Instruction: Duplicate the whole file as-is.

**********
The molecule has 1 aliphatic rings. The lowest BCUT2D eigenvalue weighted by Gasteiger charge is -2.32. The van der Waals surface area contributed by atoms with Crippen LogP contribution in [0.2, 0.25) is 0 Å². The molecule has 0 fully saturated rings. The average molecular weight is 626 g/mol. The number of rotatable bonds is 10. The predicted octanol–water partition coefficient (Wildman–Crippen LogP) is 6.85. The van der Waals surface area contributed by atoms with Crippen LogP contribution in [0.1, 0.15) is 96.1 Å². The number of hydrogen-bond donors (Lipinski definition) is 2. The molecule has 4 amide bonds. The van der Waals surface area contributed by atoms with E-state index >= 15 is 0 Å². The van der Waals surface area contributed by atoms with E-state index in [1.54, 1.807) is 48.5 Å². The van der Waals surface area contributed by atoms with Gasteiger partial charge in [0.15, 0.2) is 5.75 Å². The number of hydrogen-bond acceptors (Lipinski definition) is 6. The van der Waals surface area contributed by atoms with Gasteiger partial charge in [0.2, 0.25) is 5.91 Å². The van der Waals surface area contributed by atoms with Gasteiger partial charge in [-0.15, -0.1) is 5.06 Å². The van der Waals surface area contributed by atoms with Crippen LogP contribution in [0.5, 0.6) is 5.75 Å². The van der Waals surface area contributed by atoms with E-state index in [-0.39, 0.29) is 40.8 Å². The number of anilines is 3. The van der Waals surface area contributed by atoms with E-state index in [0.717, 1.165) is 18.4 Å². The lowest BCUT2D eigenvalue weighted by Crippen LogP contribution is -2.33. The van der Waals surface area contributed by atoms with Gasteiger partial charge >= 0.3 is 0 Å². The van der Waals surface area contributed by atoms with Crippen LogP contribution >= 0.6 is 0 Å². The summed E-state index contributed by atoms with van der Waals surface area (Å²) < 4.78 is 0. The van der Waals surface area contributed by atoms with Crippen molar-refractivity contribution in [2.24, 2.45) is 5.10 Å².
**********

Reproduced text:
The molecule has 1 aliphatic rings. The lowest BCUT2D eigenvalue weighted by Gasteiger charge is -2.32. The van der Waals surface area contributed by atoms with Crippen LogP contribution in [0.2, 0.25) is 0 Å². The molecule has 0 fully saturated rings. The average molecular weight is 626 g/mol. The number of rotatable bonds is 10. The predicted octanol–water partition coefficient (Wildman–Crippen LogP) is 6.85. The van der Waals surface area contributed by atoms with Crippen LogP contribution in [0.1, 0.15) is 96.1 Å². The number of hydrogen-bond donors (Lipinski definition) is 2. The molecule has 4 amide bonds. The van der Waals surface area contributed by atoms with E-state index >= 15 is 0 Å². The van der Waals surface area contributed by atoms with E-state index in [1.54, 1.807) is 48.5 Å². The van der Waals surface area contributed by atoms with Gasteiger partial charge in [0.15, 0.2) is 5.75 Å². The number of hydrogen-bond acceptors (Lipinski definition) is 6. The van der Waals surface area contributed by atoms with Gasteiger partial charge in [0.2, 0.25) is 5.91 Å². The van der Waals surface area contributed by atoms with Gasteiger partial charge in [-0.15, -0.1) is 5.06 Å². The van der Waals surface area contributed by atoms with Crippen LogP contribution in [0.5, 0.6) is 5.75 Å². The van der Waals surface area contributed by atoms with E-state index in [-0.39, 0.29) is 40.8 Å². The number of anilines is 3. The van der Waals surface area contributed by atoms with E-state index in [0.717, 1.165) is 18.4 Å². The lowest BCUT2D eigenvalue weighted by Crippen LogP contribution is -2.33. The van der Waals surface area contributed by atoms with Gasteiger partial charge >= 0.3 is 0 Å². The van der Waals surface area contributed by atoms with Crippen LogP contribution >= 0.6 is 0 Å². The summed E-state index contributed by atoms with van der Waals surface area (Å²) < 4.78 is 0. The van der Waals surface area contributed by atoms with Crippen molar-refractivity contribution in [2.24, 2.45) is 5.10 Å².